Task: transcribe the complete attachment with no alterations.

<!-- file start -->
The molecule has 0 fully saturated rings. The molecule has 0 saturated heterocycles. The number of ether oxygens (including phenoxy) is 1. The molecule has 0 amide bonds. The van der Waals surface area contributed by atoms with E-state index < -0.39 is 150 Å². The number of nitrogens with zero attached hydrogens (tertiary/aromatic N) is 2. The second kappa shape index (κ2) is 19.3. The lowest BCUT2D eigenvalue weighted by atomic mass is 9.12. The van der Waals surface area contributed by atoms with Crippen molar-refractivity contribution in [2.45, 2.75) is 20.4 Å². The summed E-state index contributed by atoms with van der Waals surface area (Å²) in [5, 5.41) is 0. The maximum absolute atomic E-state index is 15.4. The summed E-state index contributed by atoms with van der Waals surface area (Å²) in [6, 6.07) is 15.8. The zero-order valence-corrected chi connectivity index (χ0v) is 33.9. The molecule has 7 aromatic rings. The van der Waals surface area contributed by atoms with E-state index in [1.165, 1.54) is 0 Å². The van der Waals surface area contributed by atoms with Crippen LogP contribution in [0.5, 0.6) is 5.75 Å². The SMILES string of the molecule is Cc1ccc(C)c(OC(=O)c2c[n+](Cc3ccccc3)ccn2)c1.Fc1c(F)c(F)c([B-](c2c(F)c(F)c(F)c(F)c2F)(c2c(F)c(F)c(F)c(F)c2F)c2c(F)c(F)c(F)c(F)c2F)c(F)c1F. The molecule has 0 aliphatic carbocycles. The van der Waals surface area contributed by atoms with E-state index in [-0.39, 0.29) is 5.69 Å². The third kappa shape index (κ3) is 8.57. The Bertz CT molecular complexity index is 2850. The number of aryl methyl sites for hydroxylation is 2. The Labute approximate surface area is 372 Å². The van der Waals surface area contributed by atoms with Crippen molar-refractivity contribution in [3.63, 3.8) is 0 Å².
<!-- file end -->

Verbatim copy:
The molecule has 0 fully saturated rings. The molecule has 0 saturated heterocycles. The number of ether oxygens (including phenoxy) is 1. The molecule has 0 amide bonds. The van der Waals surface area contributed by atoms with E-state index < -0.39 is 150 Å². The number of nitrogens with zero attached hydrogens (tertiary/aromatic N) is 2. The second kappa shape index (κ2) is 19.3. The lowest BCUT2D eigenvalue weighted by atomic mass is 9.12. The van der Waals surface area contributed by atoms with Crippen molar-refractivity contribution in [2.45, 2.75) is 20.4 Å². The summed E-state index contributed by atoms with van der Waals surface area (Å²) in [5, 5.41) is 0. The maximum absolute atomic E-state index is 15.4. The summed E-state index contributed by atoms with van der Waals surface area (Å²) in [6, 6.07) is 15.8. The zero-order valence-corrected chi connectivity index (χ0v) is 33.9. The molecule has 7 aromatic rings. The van der Waals surface area contributed by atoms with E-state index in [1.165, 1.54) is 0 Å². The van der Waals surface area contributed by atoms with Crippen LogP contribution in [0.5, 0.6) is 5.75 Å². The SMILES string of the molecule is Cc1ccc(C)c(OC(=O)c2c[n+](Cc3ccccc3)ccn2)c1.Fc1c(F)c(F)c([B-](c2c(F)c(F)c(F)c(F)c2F)(c2c(F)c(F)c(F)c(F)c2F)c2c(F)c(F)c(F)c(F)c2F)c(F)c1F. The molecule has 0 aliphatic carbocycles. The van der Waals surface area contributed by atoms with E-state index in [-0.39, 0.29) is 5.69 Å². The third kappa shape index (κ3) is 8.57. The Bertz CT molecular complexity index is 2850. The number of aryl methyl sites for hydroxylation is 2. The Labute approximate surface area is 372 Å². The van der Waals surface area contributed by atoms with Crippen molar-refractivity contribution in [3.63, 3.8) is 0 Å².